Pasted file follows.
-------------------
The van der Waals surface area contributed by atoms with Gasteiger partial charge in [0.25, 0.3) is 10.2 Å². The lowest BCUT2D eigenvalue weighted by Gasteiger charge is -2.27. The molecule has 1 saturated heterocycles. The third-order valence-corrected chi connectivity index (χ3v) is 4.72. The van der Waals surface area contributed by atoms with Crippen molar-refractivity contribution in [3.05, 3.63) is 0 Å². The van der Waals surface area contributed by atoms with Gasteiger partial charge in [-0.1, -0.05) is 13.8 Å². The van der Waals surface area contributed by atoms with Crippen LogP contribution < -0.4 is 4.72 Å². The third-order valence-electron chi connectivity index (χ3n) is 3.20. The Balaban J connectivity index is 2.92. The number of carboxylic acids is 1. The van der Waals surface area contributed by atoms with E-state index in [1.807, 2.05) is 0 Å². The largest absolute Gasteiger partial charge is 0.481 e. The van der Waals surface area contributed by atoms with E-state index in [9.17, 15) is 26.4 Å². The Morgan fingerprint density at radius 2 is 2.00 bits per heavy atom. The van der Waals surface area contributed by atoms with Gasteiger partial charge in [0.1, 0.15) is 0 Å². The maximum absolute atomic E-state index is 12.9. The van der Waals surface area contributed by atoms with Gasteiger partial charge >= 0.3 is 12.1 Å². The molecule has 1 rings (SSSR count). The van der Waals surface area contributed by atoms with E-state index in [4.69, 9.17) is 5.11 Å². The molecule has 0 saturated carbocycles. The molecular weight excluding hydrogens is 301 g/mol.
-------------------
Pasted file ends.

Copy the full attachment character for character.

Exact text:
The van der Waals surface area contributed by atoms with Gasteiger partial charge in [0.25, 0.3) is 10.2 Å². The lowest BCUT2D eigenvalue weighted by Gasteiger charge is -2.27. The molecule has 1 saturated heterocycles. The third-order valence-corrected chi connectivity index (χ3v) is 4.72. The van der Waals surface area contributed by atoms with Crippen molar-refractivity contribution in [3.05, 3.63) is 0 Å². The van der Waals surface area contributed by atoms with Gasteiger partial charge in [-0.1, -0.05) is 13.8 Å². The van der Waals surface area contributed by atoms with Crippen LogP contribution < -0.4 is 4.72 Å². The third-order valence-electron chi connectivity index (χ3n) is 3.20. The Balaban J connectivity index is 2.92. The number of carboxylic acids is 1. The van der Waals surface area contributed by atoms with E-state index in [1.807, 2.05) is 0 Å². The largest absolute Gasteiger partial charge is 0.481 e. The van der Waals surface area contributed by atoms with E-state index in [9.17, 15) is 26.4 Å². The Morgan fingerprint density at radius 2 is 2.00 bits per heavy atom. The van der Waals surface area contributed by atoms with Gasteiger partial charge in [0.1, 0.15) is 0 Å². The maximum absolute atomic E-state index is 12.9. The van der Waals surface area contributed by atoms with Gasteiger partial charge >= 0.3 is 12.1 Å². The molecule has 1 rings (SSSR count). The van der Waals surface area contributed by atoms with E-state index in [4.69, 9.17) is 5.11 Å². The molecule has 0 saturated carbocycles. The molecular weight excluding hydrogens is 301 g/mol.